there will be a certain space between the two. If that ‘W’ comes after
an ‘j’ then the spacing will be different.

You can see the same problem in Word, for example, if you set a tab
anywhere then type the following:

Hhh
Iii

The lines match up. However, type a few leading spaces and it’s all over
the place. I tested with Arial 10.

When you change to a fixed pitch font, every letter is exactly the same
width so they always match up.

For any text editor, or code editor, I tend (myself) to use Courier or
some other fixed pitch font. When writing documents or love letters, I
use a proportional font.

HTH

Cheers,
Norm. [TeamT]

PS. Rich should chime in any time soon, he loves font related threads!
:wink:

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We may have to make this message and any reply to it public if asked to under the Freedom of Information Act, Data Protection Act or for litigation. Email messages and attachments sent to or from any Environment Agency address may also be accessed by someone other than the sender or recipient, for business purposes.

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#14

I’ll add that we opted for MS Shell Dlg2 default font for Toad 10 as it should support all characters in the user’s native language. Toad 10 has full Unicode support and in order to provide this Toad should be able to display the user’s language in the Editor. We have changed the default to fixed width for 10.5 because of the perceived formatter bugs that have resulted.

Michael


#15

When I copy the formatted text from Toad and paste it intoWord in Courier font,
and then switch the font to Arial, it still lines up the same, so Word seems to
handle tabs and variable width fonts differently than Toad. Switching the tab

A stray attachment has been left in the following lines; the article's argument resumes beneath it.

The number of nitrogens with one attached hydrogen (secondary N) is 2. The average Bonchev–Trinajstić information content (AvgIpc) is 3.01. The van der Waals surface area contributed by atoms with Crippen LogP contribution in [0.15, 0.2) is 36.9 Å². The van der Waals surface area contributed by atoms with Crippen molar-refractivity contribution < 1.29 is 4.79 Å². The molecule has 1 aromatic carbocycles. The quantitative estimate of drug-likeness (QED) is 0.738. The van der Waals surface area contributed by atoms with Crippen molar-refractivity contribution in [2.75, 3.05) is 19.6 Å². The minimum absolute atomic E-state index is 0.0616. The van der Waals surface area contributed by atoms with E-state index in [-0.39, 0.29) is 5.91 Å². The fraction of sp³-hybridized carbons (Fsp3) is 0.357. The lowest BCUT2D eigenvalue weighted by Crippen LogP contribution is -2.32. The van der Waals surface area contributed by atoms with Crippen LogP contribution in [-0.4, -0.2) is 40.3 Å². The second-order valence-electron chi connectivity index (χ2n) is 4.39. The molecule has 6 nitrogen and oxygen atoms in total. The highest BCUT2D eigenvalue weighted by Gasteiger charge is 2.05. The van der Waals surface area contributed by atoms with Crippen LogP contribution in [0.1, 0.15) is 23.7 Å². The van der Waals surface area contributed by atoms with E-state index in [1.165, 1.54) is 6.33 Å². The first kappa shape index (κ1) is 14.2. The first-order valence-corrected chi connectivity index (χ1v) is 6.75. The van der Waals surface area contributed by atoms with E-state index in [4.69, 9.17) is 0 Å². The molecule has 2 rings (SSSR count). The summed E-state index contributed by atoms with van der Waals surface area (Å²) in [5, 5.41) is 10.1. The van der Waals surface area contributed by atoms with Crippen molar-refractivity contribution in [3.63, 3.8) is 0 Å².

widths and changing the font to Courier makes everything line up nice in Toad.
Thanks for the info!

Dunbar, Norman wrote:

Hi Wendy,

>> in Courier, still meanders if I use a TT font. Is this a
>> requirement then, to use a fixed width font?

The "problem" is when you use tabs and spaces (or both together). In a
proportional font, a line of 10 spaces (or tabs) isn't always the same
width as another line of 10 spaces (or tabs). It depends on the letters
the 10 spaces are mixed with.

The proportional bit somehow describes that if a 'W' comes after a 'W'
there will be a certain space between the two. If that 'W' comes after
an 'j' then the spacing will be different.

You can see the same problem in Word, for example, if you set a tab
anywhere then type the following:

Hhh
Iii

The lines match up. However, type a few leading spaces and it's all over
the place. I tested with Arial 10.

When you change to a fixed pitch font, every letter is exactly the same
width so they always match up.

For any text editor, or code editor, I tend (myself) to use Courier or
some other fixed pitch font. When writing documents or love letters, I
use a proportional font.

HTH

Cheers,
Norm. [TeamT]

PS. Rich should chime in any time soon, he loves font related threads!
;-)

Information in this message may be confidential and may be legally
privileged. If you have received this message by mistake, please notify the
sender immediately, delete it and do not copy it to anyone else. We have
checked this email and its attachments for viruses. But you should still